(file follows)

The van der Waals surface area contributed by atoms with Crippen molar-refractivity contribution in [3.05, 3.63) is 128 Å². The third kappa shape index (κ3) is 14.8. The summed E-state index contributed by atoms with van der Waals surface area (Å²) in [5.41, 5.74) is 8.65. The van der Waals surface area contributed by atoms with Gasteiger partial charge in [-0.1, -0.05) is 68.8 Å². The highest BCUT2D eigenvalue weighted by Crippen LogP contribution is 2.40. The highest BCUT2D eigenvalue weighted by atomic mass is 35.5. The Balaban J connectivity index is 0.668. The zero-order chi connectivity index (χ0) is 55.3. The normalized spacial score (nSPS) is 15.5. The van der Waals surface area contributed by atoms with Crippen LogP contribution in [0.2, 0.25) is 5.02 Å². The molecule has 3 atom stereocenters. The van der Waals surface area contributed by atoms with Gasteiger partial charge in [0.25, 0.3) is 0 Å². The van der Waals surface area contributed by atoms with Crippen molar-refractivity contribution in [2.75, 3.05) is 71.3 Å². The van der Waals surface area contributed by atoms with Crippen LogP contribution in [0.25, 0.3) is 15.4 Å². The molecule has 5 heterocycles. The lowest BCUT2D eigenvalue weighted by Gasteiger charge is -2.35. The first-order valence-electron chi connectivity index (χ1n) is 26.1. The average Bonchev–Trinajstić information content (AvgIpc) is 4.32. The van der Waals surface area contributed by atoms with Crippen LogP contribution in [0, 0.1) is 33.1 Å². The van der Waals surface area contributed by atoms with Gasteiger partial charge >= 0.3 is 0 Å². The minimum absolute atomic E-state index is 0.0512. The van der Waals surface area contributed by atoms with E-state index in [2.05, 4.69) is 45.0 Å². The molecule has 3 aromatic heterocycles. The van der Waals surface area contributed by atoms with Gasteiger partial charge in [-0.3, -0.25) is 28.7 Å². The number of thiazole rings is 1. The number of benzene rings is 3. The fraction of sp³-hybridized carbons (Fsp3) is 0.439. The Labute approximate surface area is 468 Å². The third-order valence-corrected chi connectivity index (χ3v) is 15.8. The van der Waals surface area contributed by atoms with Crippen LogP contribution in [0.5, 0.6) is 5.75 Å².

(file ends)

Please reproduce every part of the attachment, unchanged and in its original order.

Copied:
The van der Waals surface area contributed by atoms with Crippen molar-refractivity contribution in [3.05, 3.63) is 128 Å². The third kappa shape index (κ3) is 14.8. The summed E-state index contributed by atoms with van der Waals surface area (Å²) in [5.41, 5.74) is 8.65. The van der Waals surface area contributed by atoms with Gasteiger partial charge in [-0.1, -0.05) is 68.8 Å². The highest BCUT2D eigenvalue weighted by Crippen LogP contribution is 2.40. The highest BCUT2D eigenvalue weighted by atomic mass is 35.5. The Balaban J connectivity index is 0.668. The zero-order chi connectivity index (χ0) is 55.3. The normalized spacial score (nSPS) is 15.5. The van der Waals surface area contributed by atoms with Crippen LogP contribution in [0.2, 0.25) is 5.02 Å². The molecule has 3 atom stereocenters. The van der Waals surface area contributed by atoms with Gasteiger partial charge in [0.25, 0.3) is 0 Å². The van der Waals surface area contributed by atoms with Crippen molar-refractivity contribution in [2.75, 3.05) is 71.3 Å². The van der Waals surface area contributed by atoms with Crippen LogP contribution in [0.25, 0.3) is 15.4 Å². The molecule has 5 heterocycles. The lowest BCUT2D eigenvalue weighted by Gasteiger charge is -2.35. The first-order valence-electron chi connectivity index (χ1n) is 26.1. The average Bonchev–Trinajstić information content (AvgIpc) is 4.32. The van der Waals surface area contributed by atoms with Crippen LogP contribution in [0, 0.1) is 33.1 Å². The van der Waals surface area contributed by atoms with Gasteiger partial charge >= 0.3 is 0 Å². The minimum absolute atomic E-state index is 0.0512. The van der Waals surface area contributed by atoms with E-state index in [2.05, 4.69) is 45.0 Å². The molecule has 3 aromatic heterocycles. The van der Waals surface area contributed by atoms with Gasteiger partial charge in [-0.3, -0.25) is 28.7 Å². The number of thiazole rings is 1. The number of benzene rings is 3. The fraction of sp³-hybridized carbons (Fsp3) is 0.439. The Labute approximate surface area is 468 Å². The third-order valence-corrected chi connectivity index (χ3v) is 15.8. The van der Waals surface area contributed by atoms with Crippen LogP contribution in [0.5, 0.6) is 5.75 Å².